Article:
Agricultural transformations and notions of wealth: Human and natural resources in the age of development

In the second half of the twentieth century, the rural world emerged both as a locus for development but also as a potential source of economic growth. Government bodies, international organizations, experts and agribusinesses focused on how to revolutionize agriculture. On the one hand, they endeavored to apply new scientific knowledge and technologies to make nature more productive, thereby creating new markets for agricultural technology (fertilizers, pesticides, hybrid crops). On the other hand, the question of how to transform peasant societies into communities of productive rural entrepreneurs was crucial for such development schemes. A myriad of anthropological and sociological studies of the rural world were supposed to guide this transformation, but also revealed the tensions created by its ideological underpinnings and its inherent limits. Still, ideas of rural welfare, food security and technological revolutions became central aspects in a series of green revolutions implemented by states and international organizations with the support of agribusinesses. While much of the literature has pegged these expert claims as an instrument for rural dispossession, the historical experience is more complex.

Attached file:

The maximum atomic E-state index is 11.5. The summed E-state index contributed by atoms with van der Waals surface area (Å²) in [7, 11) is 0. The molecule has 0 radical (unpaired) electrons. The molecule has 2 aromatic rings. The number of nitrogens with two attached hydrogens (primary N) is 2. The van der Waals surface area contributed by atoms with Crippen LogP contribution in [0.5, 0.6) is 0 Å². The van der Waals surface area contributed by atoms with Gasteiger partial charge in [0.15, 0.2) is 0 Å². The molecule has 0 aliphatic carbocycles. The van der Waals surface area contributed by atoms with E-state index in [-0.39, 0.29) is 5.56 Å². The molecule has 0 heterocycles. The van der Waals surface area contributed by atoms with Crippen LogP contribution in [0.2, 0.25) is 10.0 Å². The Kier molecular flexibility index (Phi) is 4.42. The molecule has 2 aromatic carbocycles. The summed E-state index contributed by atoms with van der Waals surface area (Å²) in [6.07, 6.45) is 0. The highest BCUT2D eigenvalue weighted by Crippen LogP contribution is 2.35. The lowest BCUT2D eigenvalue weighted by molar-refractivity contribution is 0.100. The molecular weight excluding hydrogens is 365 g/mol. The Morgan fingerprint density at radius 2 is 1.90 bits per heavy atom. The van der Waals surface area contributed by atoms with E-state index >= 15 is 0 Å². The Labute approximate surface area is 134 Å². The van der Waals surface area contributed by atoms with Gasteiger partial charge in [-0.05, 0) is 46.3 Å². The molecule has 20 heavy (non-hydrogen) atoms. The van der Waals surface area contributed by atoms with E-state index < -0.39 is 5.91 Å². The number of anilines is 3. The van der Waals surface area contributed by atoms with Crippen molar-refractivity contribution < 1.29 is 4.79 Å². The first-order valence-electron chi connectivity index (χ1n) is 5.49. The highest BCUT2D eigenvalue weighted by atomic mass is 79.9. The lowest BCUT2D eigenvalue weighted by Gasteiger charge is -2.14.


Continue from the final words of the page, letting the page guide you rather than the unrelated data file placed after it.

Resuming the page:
The contributors to this panel explore various regional contexts and interpretations of this agrarian transformation and they examine the economic and geopolitical context as well as the interaction between experts and peasant populations. Using previously unexplored archives, they shed light on the perspective of investors, but also on the local perception and reception of these interventions to reveal divergent notions of agricultural wealth.